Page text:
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Chaz Hawley - Tuning, Regulating & Repairs in the Bay Area    Since 1977

•  Background »
•  Technique »
•  Voicing »
•  Pitch Raise »
•  Reviews »
•  What to Expect »
•  Prices »
•  Restorations »



      I learned the piano craft as an apprentice back in the mid 70's in a prestigious rebuilding shop. I worked there 2 years with local Piano legend Bob Burton. I mastered all possible kinds of repairs, adjustments, complete rebuilding everything from historic nineteenth century antiques to modern top-quality concert grands. Since starting my own business in 1977, I have tuned and serviced all styles, sizes. While on my own, I have completely rebuilt and refinished many Steinway, Bechstein and Bösendorfer grands. I am also one of the few technicians who will work on Square Grands and Birdcages, the now rare antiques that have lasted from the mid 1800′s.  I always endeavor to make my customers happy!img


      I am tuning with a combination of ear and advanced digital tuning devices. My ear is always able to detect situations where I will override the digital info. With this combination, I can achieve the most stable and pleasing results – creating a special Temperament & Stretch which is customized for the Unique Scale of each piano. Normal tunings are guaranteed to last for 6 months. (Normal means for pianos that were tuned within 2 years, and/or don't need a Pitch-Raise.) I will gladly come back and "touch up" individual notes if they have drifted during that time. I have rarely been called back. I spend a full 2 hours and carefully set each of the 230+ tuning pins for optimal stability. These tunings will sound quite good for a year or two, unless big shifts in humidity occur.


      I can also expertly Voice a piano... soften the notes that are too harsh, or brighten those that are too soft, creating an evenness of expression across the whole keyboard. Having extensive technical knowledge, I can quickly solve all issues concerning regulation, hammer alignment, uneven string height, malfunctioning or sticking keys, unwanted noises, pedal adjustments, etc.   I can even remove many false beats.

 Pitch Raise:

    Over the years I have perfected a technique to deal with those most neglected pianos that have been unused for decades, are a note flat, and I can do the extreme Pitch-Raises they require [50-100 cents] with a tuning all in one pass. I may go over a few notes twice but I get everything within a couple cents. This kind of tuning usually takes up to 3 hours. But instead of insisting that the piano needs 2 or more tunings that same day, I can save the second tuning for 3 to 6 months later when the piano will have settled down and that next tuning will then be quite stable. Read more on Pitch Raise...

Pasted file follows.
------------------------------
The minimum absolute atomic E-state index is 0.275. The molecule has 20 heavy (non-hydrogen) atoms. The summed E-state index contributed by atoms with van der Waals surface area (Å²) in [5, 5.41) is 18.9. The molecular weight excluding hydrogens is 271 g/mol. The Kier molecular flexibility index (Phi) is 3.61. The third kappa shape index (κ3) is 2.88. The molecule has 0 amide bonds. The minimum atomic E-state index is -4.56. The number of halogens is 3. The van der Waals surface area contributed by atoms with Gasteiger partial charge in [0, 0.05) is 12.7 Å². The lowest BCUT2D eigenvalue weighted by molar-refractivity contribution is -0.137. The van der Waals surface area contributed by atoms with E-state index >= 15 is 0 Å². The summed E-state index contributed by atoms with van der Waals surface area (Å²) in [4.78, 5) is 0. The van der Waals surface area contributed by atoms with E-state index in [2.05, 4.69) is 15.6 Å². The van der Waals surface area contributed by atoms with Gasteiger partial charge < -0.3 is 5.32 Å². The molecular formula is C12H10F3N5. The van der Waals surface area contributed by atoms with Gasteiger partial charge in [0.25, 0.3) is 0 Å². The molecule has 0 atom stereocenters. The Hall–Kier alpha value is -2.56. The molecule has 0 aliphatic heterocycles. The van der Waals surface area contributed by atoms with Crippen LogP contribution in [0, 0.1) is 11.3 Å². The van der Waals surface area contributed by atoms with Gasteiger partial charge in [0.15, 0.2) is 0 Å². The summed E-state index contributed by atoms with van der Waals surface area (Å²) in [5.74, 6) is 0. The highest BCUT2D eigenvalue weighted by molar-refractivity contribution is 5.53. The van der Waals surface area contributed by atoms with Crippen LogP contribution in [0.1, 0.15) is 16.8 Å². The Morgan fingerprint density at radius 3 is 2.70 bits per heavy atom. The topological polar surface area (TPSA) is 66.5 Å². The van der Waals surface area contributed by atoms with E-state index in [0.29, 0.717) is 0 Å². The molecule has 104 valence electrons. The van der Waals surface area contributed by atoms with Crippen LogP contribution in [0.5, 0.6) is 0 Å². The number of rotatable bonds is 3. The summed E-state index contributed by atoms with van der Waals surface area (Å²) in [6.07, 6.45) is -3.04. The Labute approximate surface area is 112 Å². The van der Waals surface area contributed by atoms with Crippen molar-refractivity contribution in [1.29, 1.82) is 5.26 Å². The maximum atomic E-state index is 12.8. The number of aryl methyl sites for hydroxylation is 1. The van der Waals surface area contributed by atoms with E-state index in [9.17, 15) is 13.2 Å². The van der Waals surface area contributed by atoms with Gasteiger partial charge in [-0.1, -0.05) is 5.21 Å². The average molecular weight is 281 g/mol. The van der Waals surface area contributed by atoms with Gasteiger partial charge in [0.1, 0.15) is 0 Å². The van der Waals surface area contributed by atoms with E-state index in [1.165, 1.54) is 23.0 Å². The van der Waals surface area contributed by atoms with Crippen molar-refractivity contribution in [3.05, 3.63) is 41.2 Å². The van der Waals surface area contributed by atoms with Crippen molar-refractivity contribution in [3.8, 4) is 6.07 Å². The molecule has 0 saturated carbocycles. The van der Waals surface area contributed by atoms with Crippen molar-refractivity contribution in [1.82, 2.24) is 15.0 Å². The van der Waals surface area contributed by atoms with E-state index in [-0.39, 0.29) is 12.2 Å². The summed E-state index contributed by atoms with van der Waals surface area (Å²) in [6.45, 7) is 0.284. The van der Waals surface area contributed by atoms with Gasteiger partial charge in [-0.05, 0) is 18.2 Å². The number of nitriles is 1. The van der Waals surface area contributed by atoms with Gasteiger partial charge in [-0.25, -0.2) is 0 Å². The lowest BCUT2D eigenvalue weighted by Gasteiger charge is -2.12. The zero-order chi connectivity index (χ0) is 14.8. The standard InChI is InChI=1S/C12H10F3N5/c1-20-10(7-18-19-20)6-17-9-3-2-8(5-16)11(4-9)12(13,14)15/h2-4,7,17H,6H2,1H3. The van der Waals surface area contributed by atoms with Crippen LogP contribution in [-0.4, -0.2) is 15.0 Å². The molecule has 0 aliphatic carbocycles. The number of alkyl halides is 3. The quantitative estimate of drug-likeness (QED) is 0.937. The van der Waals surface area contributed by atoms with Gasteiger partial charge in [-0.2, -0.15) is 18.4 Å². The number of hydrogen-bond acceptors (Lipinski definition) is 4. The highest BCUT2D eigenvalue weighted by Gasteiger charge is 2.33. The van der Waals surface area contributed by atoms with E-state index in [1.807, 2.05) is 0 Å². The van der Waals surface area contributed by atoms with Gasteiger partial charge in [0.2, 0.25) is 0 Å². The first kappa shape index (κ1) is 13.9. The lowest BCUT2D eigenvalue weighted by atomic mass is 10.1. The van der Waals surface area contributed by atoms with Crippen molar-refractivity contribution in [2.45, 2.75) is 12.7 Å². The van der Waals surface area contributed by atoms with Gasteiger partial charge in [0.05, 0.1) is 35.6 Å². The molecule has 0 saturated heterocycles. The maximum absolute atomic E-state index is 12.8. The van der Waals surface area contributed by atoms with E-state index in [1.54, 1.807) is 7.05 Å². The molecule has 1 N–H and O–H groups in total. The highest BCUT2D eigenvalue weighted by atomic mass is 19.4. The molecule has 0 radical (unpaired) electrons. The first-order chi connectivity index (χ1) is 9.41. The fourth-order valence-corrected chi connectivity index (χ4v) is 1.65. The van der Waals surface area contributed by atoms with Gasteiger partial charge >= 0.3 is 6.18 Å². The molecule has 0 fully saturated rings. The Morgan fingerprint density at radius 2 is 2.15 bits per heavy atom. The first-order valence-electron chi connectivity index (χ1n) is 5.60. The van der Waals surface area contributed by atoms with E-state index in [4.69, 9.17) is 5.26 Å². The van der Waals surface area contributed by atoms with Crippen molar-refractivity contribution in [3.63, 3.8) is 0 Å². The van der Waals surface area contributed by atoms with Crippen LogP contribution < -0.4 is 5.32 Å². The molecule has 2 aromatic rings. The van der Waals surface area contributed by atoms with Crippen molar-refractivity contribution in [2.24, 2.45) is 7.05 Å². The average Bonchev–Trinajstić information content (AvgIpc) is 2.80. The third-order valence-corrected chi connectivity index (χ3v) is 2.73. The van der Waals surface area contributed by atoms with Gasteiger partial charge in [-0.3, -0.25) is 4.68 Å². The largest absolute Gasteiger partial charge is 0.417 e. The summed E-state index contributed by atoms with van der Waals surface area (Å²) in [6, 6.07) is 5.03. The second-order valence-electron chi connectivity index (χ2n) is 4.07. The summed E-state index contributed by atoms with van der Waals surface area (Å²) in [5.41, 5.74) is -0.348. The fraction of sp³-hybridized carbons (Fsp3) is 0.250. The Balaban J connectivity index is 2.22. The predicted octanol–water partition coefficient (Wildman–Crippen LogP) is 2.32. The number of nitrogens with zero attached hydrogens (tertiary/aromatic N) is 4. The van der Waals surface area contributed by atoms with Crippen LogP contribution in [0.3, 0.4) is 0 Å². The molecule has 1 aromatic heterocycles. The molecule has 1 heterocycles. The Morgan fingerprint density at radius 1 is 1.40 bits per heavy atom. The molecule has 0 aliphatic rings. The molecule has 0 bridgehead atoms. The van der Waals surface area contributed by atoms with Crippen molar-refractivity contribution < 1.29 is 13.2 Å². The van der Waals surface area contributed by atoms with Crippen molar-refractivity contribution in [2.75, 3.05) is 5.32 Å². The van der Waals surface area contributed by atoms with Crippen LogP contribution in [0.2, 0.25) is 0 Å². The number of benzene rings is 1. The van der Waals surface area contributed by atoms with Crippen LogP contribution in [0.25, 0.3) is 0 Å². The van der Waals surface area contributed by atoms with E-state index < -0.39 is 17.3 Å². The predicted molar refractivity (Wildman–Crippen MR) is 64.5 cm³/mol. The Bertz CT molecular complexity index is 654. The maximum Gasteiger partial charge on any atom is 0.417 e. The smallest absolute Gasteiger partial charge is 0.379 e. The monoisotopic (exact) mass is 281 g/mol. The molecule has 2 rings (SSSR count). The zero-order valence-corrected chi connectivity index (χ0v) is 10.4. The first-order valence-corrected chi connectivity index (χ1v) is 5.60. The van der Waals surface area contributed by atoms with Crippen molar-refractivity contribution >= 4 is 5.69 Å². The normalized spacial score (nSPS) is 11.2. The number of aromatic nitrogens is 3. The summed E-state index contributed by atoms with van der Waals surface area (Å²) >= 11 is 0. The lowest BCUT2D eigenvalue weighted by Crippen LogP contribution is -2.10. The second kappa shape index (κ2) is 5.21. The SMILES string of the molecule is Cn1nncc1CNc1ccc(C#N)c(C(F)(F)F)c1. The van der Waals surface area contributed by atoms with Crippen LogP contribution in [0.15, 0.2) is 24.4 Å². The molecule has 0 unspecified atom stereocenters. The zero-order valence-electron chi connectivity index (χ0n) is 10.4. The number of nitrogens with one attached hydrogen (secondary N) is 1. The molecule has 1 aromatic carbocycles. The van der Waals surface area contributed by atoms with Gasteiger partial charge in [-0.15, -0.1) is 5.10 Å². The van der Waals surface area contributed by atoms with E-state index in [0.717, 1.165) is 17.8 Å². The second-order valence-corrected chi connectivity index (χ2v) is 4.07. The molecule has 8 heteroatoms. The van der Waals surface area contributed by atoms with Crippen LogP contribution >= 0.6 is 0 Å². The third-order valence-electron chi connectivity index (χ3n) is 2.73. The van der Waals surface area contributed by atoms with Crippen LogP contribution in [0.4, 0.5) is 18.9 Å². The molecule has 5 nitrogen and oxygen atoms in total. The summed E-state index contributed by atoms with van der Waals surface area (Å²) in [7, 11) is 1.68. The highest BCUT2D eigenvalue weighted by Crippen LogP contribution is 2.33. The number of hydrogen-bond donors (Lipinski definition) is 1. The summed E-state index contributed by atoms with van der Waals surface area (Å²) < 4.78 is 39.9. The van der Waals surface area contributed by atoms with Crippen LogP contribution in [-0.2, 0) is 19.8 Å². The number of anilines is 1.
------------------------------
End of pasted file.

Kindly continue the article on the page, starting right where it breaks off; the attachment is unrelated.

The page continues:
Spring-Loaded Tunings:

      I am keenly aware of the various stresses on strings in different locations and can therefore "spring load" my tunings. To explain; the non-speaking areas where strings are between the bridge to the Hitch Pins, also between the Capo Bar to the tuning pins, these are the non-speaking areas. See illustration below, the areas in RED. In the Alto section, the strings have more non-speaking length than speaking length. By slightly raising tension in these silent areas, I can tune each string in such a way as to maximize its stability. Because of the bending of a string during loud playing, the 160 lbs of tension on a string is increased by a few pounds. diagramSo when that tension exceeds the non-speaking area's tension, and when the friction of the capo bar and bridge give way, then the string will go a little flat each time the note is played loudly. By slightly increasing these non-speaking area tensions, the speaking length will stay much more stable, and will only become flat from the effects of metal fatigue, stretching and age.

More on Pitch Raises:

      When all notes have all gone significantly flat in pianos that haven't been tuned for years or decades, a pitch-raise is needed. Generally I can do that in one tuning. That tuning may take longer. A later, second tuning, will be required for optimal stability, and that second tuning should not occur for at least 3 months later, to allow for all the new tensions "settling in". The piano will still sound amazingly sweet after this first pitch-raise compared to it's sour sound before my visit. Where many of my competitors would require two, I can get that initial tuning accurate within 2 or 3 cents with just one tuning! Even when pianos have had 2 tunings, they will still go out during the next few months. This will save the owner the cost of an extra tuning!piano

      Degrees of Pitch Raise: The technical term for pitch in the piano is Cents. For example, between C and B, a semitone, or half step there are 100 cents. A serious pitch raise is anything more than "25 cents" (a quarter semitone) so the subsequent tuning will be important. After that tuning,, the piano generally needs only one tuning per year. I sometimes choose to not raise pitch if some strings appear to have been replaced, due to age, moisture, heavy playing, etc. String replacement can be expensive, as the time it takes to replace a few strings can double the time for servicing, and also new strings will need several additional tunings before they stabilize.